It is natural that modern multi-racial societies should adopt a censorious attitude to the abuse of others on the basis of their race. But a problem arises when that attitude become so rabid that reasonable discussion of social and political phenomena becomes a taboo and when relatively trivial incidents are distorted out of all proportion. There are signs that people are beginning to revolt.
I’m a regular listener to Radio 4’s Today programme, and so I have a good ear for the unusual. Yesterday and today we were treated to two such exceptional ‘incidents’. You can hear them both on the attached MP3s for which I’m grateful to Roy Bard. In the first (marked ‘lobby’) Michael Scheuer, an ex-CIA agent, says something like this (I haven’t had time to transcribe it exactly), in response to a question about a potential Israeli attack on Iran:
‘No president can distance the US from Israel, particularly in the run up to a presidential election. Although the Jewish community of the US is comparatively small, perhaps 5 or 6 million, it is unbelievably powerful in terms of its influence with money, organisation (AIPAC) and in the media. If Israel attacks Iran the Muslim World will assume that the US gave the green light.’
In the fifties such a commentary would have been regarded as normal, but today to talk of Jews, rather than Zionists or ‘the Israel lobby’ is to attract the career-destroying label of ‘anti-Semite.’ Scheuer was himself dismissed from his position as senior fellow of the Jamestown Foundation for saying that the US relationship with Israel undermined US national security. That the BBC, doubtless knowing this, chose to interview him on this subject must be regarded as significant. Scheuer’s remarks were, in my view, a welcome breath of fresh air in an area where the real situation is generally obscured.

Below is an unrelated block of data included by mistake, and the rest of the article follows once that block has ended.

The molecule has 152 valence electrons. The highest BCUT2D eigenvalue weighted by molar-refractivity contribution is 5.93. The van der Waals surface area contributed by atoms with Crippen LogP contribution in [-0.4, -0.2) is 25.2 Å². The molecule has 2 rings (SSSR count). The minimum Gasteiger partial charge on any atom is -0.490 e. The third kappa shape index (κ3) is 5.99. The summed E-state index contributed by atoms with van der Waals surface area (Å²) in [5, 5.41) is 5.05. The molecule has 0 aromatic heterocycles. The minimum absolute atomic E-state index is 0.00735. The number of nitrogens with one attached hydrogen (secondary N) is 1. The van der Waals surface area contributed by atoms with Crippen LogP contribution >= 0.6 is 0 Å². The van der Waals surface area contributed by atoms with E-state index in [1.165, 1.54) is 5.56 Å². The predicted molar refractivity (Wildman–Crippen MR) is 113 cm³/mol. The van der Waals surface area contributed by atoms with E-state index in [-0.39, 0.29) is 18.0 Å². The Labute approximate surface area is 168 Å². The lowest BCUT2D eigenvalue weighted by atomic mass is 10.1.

And then this morning, James Naughtie of the Today programme ‘cheekily’ (as he put it) poked fun at Mark Toner, US State Department spokesperson, over his attitude to the Russian and Chinese veto of the UN Security Council resolution on Syria (listen to him on the MP3 marked ‘veto’). Would the US never do such a thing to support an ally of its own in the Middle East, he wondered? And then pressing his point he suggested that indeed the US acted precisely in this way. Israel was never mentioned – the price would still be too high for doing so – but everyone knew what he was talking about, including Toner, who was, of course evasive.
I can imagine there has been an unusually high volume of complaints to the BBC from a certain quarter over the past 36 hours. For what it’s worth, I sent them congratulations for the Michael Scheuer interview.
And now to the John Terry debacle. As Mark Reason remarked in a New Zealand sports blog : ‘if every Brit suspected of making a racist remark was prosecuted, the police and the judiciary would suffer a collective nervous breakdown. They simply could not cope with the sheer numbers. The same is true of almost every country in the world. And so we have selective justice.’ In other words, captains of national football teams have to be super-humanly squeaky clean.
Can it really be sensible to regard Terry’s error as so grave that he should be deprived of the England captaincy? Fabio Capello, when asked whether he agreed with the sacking, was very clear in his answer to that question. He snapped back in Italian: ‘No, absolumente no!’ And of course for that he finds himself removed from his position as England coach. What will future generations think of such behaviour?